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Marianna Ritchey

Ritchey poses with a skull as part of the photo session for her book, Composing Capital: Classica...

Ritchey poses with a skull as part of the photo session for her book, Composing Capital: Classical Music in the Neoliberal Era (UChicago Press, 2019).

Marianna Ritchey (she/her)
Class Year: 1999
Hometown: Telluride, Colorado
Major: Music history
Extracurriculars: Playing in bands, writing the movie column in the Pio Log, breaking into Council Chamber to watch Twin Peaks in the middle of the night.
What three words would you use to describe L&C?

Close-knit, creative, fun

What made you want to come to Lewis & Clark?

I was 17 when I made this decision. I made it based solely on the fact that I wanted to go to a small school, with no sororities, and I wanted to go somewhere it rained a lot. Those were my entire criteria. Then, I came on a college tour with my mom and L&C just felt right for me. It was the only college I applied to!

How do you describe the liberal arts?

The liberal arts implies a well rounded education that doesn’t encourage hyperspecialization. It’s a pedagogical model that is swiftly becoming antiquated in our neoliberal era, where everyone is supposed to see college as training for a specific job. When you are educated in a liberal arts context, it means you learn about lots of things, and learn to draw connections across fields. I think that, although math and the sciences are also part of the liberal arts education, “liberal arts” in general implies a heightened interest in culture, society, the things that people create and the cultural contexts those creations emerge from.

Why did you major in music?

I came to college without a thought in my head, really. I was privileged in so many ways—my parents were able to pay my tuition, which I took totally for granted, and also college was so much cheaper back then than it is now. I was also privileged because my parents were very clear with me that college was a time for exploring, for finding myself, for following my interests. They did not lay any heavy expectations on me about future careers or money or anything like that. All of this makes me incredibly lucky in ways I didn’t realize at that time. So I just kind of toddled off to see what would happen. I dimly assumed I would major in English because I liked reading and writing. But then freshman year, simply because I needed 4 more credits fall semester, I enrolled somewhat at random in the History of Western Music, with Professor Nora Beck. It changed my life forever. I had never really been interested in music before, although I’d played the piano my whole life. In that class, I suddenly “got it.” Something clicked for me about how the things people make and do are interesting to think about, and music specifically is very interesting. Nora played all this wild music I had never heard and had no context for understanding. Meredith Monk in particular made a huge impression on me. What was it? Why did someone make this? Why do people like it? Wanting to understand music on this level became really compelling to me. Becoming interested in music caused me to become interested in history itself, for the first time. I remember learning about medieval plainchant and Hildegard of Bingen and feeling like my mind was totally blown. People have been around for so long! And there are so many different kinds of people! And they all make music! Why do they? I just had a very basic epiphany in that class that changed the course of my life forever.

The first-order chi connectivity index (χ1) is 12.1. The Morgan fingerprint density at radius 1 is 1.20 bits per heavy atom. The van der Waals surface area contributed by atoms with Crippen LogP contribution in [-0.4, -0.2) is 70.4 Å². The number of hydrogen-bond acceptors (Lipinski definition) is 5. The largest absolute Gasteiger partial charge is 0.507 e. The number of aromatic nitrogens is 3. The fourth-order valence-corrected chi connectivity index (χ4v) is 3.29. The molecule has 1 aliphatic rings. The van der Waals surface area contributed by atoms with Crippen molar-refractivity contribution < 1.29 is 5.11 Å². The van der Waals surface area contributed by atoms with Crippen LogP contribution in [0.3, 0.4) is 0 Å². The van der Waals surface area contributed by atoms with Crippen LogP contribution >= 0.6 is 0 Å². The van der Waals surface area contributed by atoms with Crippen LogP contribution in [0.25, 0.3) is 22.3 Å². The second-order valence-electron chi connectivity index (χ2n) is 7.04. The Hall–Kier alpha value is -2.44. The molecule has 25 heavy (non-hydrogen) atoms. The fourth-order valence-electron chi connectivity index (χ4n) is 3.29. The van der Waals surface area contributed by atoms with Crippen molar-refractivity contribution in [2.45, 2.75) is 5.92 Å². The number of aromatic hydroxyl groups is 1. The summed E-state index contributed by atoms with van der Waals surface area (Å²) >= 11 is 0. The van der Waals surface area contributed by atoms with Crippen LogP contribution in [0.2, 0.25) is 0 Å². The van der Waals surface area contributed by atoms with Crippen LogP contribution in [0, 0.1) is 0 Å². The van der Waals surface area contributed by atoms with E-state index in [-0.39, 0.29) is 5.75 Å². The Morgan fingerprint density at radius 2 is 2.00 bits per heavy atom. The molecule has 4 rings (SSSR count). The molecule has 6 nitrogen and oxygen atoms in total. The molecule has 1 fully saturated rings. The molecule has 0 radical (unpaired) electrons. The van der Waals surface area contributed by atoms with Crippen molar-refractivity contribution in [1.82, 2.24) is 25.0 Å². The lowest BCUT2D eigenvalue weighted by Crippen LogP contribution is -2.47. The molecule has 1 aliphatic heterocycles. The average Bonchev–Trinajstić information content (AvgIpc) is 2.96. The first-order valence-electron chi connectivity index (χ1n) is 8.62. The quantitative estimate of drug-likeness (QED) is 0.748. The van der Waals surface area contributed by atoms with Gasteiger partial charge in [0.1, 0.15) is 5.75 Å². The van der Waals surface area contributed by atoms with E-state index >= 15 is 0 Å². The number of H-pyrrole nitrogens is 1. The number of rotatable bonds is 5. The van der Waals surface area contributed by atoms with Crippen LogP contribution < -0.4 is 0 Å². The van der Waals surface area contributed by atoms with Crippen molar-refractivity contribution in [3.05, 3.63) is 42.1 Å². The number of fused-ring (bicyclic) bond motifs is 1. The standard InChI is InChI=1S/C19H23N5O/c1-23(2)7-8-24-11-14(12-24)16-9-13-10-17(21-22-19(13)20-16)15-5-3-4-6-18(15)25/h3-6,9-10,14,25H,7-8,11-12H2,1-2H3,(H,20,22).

“What I learned best at L&C was how to have an experimental approach to things. There was a sense of play in everything we did –even in class and with our professors.”
What was your favorite class (title and professor)? How did it expand your knowledge?

Nora Beck’s History of Western Music class changed my life! Not only did it set off an explosion in my mind after which nothing was the same ever again, it also changed my major, and set me on the course to my future career. I literally sat there in that class in 1995 and looked at Nora and thought “I want that job, I want to be like Nora.” And then it took15 years but finally I did get that job, and I love it.